Emma Pritchard, Clarence Valley Independent
A quiet gaol is a good gaol according to Glen Scholes, General Manager of the Clarence Correctional Centre.
And at the recent Grafton Chamber of Commerce breakfast meeting on May 19, that’s exactly how he described the largest prison in Australia. Mr Scholes revealed the 1700 bed state-of-the-art facility is currently housing just under 1100 inmates with 149 females and 750 males.
There are also 140 prisoners being held in minimum security. Mr Scholes said the Clarence Correctional Centre presently employs 540 staff, adding thirty five percent of employees live in Grafton, while around thirty percent commute from the Lower Clarence and Coffs Coast region.
Mr Scholes also revealed the Clarence Correctional Centre is running at “about 30 percent procurement” in the local community, and he spoke encouragingly to the Grafton Chamber of Commerce, asking “if you have consortiums, the capacity to join forces is there, to create further opportunities for local people.”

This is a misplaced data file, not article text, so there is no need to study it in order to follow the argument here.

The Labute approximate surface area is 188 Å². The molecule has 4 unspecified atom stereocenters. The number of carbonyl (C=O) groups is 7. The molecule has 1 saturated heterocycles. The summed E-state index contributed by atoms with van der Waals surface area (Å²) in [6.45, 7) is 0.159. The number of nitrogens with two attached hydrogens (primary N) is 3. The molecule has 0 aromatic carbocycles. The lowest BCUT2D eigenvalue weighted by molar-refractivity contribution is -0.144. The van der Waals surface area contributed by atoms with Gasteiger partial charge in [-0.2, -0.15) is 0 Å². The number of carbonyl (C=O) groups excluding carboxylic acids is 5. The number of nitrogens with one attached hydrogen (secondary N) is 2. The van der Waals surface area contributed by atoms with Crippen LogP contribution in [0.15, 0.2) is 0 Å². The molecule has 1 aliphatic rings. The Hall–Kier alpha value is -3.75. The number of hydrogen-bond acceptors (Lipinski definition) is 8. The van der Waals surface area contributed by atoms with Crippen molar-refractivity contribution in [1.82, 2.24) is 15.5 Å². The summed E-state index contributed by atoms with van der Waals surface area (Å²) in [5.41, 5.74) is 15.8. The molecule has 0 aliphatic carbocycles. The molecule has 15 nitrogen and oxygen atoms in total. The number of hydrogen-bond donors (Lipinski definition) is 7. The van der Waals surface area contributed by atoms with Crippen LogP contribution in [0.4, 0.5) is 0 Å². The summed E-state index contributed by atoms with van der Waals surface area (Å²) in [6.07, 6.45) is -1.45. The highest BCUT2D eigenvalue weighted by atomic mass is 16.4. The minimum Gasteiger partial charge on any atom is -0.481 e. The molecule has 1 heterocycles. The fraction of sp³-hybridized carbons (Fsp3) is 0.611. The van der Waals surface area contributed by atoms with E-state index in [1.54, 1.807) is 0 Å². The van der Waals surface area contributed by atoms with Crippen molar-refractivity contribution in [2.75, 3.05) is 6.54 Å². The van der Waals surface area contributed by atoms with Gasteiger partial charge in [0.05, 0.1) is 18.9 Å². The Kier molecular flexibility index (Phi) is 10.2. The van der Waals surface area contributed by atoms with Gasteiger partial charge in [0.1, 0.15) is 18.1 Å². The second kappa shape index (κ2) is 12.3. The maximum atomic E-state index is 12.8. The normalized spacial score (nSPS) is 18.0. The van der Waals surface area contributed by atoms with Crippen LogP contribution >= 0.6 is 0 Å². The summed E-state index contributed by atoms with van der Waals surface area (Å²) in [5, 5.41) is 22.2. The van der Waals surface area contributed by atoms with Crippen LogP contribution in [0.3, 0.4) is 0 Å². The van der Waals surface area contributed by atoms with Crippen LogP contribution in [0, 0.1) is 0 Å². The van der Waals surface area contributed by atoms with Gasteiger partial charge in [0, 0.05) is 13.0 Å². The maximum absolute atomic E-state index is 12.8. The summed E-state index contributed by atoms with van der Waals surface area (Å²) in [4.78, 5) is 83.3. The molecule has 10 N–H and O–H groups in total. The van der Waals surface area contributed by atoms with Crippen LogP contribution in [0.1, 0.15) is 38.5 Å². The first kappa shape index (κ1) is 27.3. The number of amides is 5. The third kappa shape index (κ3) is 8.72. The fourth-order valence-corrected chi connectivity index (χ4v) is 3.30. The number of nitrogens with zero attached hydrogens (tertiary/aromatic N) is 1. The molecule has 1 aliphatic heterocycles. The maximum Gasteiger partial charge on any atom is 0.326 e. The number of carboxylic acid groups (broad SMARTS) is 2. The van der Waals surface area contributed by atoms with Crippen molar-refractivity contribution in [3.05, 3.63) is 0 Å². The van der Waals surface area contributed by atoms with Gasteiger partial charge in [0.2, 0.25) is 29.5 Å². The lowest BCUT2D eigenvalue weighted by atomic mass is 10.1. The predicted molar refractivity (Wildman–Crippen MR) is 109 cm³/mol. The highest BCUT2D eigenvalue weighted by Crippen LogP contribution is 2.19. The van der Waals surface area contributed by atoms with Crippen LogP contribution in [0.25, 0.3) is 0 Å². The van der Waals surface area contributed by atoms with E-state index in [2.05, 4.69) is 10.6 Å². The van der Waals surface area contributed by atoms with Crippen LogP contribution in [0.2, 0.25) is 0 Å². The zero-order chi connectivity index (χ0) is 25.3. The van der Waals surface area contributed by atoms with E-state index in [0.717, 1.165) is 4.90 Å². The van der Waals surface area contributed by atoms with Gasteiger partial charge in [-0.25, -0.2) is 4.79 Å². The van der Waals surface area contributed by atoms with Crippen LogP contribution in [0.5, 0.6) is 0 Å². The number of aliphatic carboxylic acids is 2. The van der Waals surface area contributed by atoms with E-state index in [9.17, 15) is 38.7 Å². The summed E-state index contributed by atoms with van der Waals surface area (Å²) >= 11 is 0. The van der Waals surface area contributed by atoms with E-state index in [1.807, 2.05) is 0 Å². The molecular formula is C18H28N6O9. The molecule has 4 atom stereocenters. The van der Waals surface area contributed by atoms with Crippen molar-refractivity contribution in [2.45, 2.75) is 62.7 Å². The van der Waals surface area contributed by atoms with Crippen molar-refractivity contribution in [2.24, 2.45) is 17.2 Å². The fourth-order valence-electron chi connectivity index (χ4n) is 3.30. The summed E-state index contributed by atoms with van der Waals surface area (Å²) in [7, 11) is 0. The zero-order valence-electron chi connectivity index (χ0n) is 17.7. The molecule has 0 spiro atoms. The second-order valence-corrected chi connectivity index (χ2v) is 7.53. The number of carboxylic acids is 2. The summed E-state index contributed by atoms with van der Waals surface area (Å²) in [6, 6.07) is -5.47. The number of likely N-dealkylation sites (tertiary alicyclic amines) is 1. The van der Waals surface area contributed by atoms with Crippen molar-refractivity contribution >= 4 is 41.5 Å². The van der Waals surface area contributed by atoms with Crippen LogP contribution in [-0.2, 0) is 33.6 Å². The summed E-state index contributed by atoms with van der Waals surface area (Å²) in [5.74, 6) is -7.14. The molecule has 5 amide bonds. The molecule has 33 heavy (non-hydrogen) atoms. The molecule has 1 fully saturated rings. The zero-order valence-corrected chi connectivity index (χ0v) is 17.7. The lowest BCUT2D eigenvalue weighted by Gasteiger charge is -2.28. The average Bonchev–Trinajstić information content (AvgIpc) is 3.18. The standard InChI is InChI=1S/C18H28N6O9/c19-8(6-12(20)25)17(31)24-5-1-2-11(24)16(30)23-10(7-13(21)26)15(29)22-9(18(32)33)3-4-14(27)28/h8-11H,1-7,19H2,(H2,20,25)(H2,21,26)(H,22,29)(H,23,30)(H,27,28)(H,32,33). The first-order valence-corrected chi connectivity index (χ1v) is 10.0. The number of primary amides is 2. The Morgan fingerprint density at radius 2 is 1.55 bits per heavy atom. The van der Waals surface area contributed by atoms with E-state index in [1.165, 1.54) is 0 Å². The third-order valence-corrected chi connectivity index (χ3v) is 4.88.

“The more local procurement we can have, the happier we are because we do want to support Grafton,” he said. Mr Scholes also said the number of Clarence Correctional Centre inmates who present to Grafton Base Hospital for medical treatment is “less than what it was for the Old Grafton Gaol,” adding the local community “is not being impacted.”
“Essentially, we’re making sure we’re self-sufficient and we have also welcomed a new Health Services Manager,” he said. Mr Scholes also addressed previous concerns regarding the number of inmates who remain in the local area following their release. He said a recent survey he conducted surrounding inmates who had been released from the Clarence Correctional Centre revealed 31 remained in the Clarence Valley and 35 had left the area.
Towards the end of the breakfast meeting, Mr Scholes also revealed a majority of the inmates who remained in the area had chosen against returning to their original place of origin to avoid seeing and interacting with friends and family members who were involved in criminal activities.
“It is good to know a lot of inmates who have been released back into the community are not associating with family and people who have been in gaol,” he said.
This article appeared in the Clarence Valley Independent, 2 June 2021.